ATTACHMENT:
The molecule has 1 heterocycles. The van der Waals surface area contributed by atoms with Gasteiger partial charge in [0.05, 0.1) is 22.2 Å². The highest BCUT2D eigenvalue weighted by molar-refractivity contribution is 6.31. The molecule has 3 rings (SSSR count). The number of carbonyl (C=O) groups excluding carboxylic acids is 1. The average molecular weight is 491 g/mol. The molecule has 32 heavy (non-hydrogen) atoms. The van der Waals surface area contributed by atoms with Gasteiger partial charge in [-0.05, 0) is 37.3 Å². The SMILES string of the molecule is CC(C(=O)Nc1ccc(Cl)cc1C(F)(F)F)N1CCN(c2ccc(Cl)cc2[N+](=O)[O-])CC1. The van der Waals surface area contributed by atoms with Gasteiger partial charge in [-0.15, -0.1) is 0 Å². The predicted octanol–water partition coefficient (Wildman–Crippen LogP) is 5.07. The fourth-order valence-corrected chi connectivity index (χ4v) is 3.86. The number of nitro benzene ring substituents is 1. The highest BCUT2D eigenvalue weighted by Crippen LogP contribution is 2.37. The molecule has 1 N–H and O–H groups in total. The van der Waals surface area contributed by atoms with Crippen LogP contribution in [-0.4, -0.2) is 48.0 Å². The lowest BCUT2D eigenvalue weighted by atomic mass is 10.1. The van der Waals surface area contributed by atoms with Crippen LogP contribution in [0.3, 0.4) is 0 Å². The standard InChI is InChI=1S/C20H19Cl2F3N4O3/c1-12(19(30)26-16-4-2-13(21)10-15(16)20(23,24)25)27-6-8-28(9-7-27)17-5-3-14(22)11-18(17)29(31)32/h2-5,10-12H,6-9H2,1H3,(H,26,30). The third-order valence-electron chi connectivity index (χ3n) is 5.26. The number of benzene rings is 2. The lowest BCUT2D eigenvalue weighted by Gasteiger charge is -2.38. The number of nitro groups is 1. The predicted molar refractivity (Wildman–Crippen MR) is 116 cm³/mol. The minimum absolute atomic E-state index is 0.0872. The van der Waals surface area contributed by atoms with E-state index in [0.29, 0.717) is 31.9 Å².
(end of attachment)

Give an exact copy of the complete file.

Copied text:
The molecule has 1 heterocycles. The van der Waals surface area contributed by atoms with Gasteiger partial charge in [0.05, 0.1) is 22.2 Å². The highest BCUT2D eigenvalue weighted by molar-refractivity contribution is 6.31. The molecule has 3 rings (SSSR count). The number of carbonyl (C=O) groups excluding carboxylic acids is 1. The average molecular weight is 491 g/mol. The molecule has 32 heavy (non-hydrogen) atoms. The van der Waals surface area contributed by atoms with Gasteiger partial charge in [-0.05, 0) is 37.3 Å². The SMILES string of the molecule is CC(C(=O)Nc1ccc(Cl)cc1C(F)(F)F)N1CCN(c2ccc(Cl)cc2[N+](=O)[O-])CC1. The van der Waals surface area contributed by atoms with Gasteiger partial charge in [-0.15, -0.1) is 0 Å². The predicted octanol–water partition coefficient (Wildman–Crippen LogP) is 5.07. The fourth-order valence-corrected chi connectivity index (χ4v) is 3.86. The number of nitro benzene ring substituents is 1. The highest BCUT2D eigenvalue weighted by Crippen LogP contribution is 2.37. The molecule has 1 N–H and O–H groups in total. The van der Waals surface area contributed by atoms with Crippen LogP contribution in [-0.4, -0.2) is 48.0 Å². The lowest BCUT2D eigenvalue weighted by atomic mass is 10.1. The van der Waals surface area contributed by atoms with Crippen LogP contribution in [0.3, 0.4) is 0 Å². The standard InChI is InChI=1S/C20H19Cl2F3N4O3/c1-12(19(30)26-16-4-2-13(21)10-15(16)20(23,24)25)27-6-8-28(9-7-27)17-5-3-14(22)11-18(17)29(31)32/h2-5,10-12H,6-9H2,1H3,(H,26,30). The third-order valence-electron chi connectivity index (χ3n) is 5.26. The number of benzene rings is 2. The lowest BCUT2D eigenvalue weighted by Gasteiger charge is -2.38. The number of nitro groups is 1. The predicted molar refractivity (Wildman–Crippen MR) is 116 cm³/mol. The minimum absolute atomic E-state index is 0.0872. The van der Waals surface area contributed by atoms with E-state index in [0.29, 0.717) is 31.9 Å².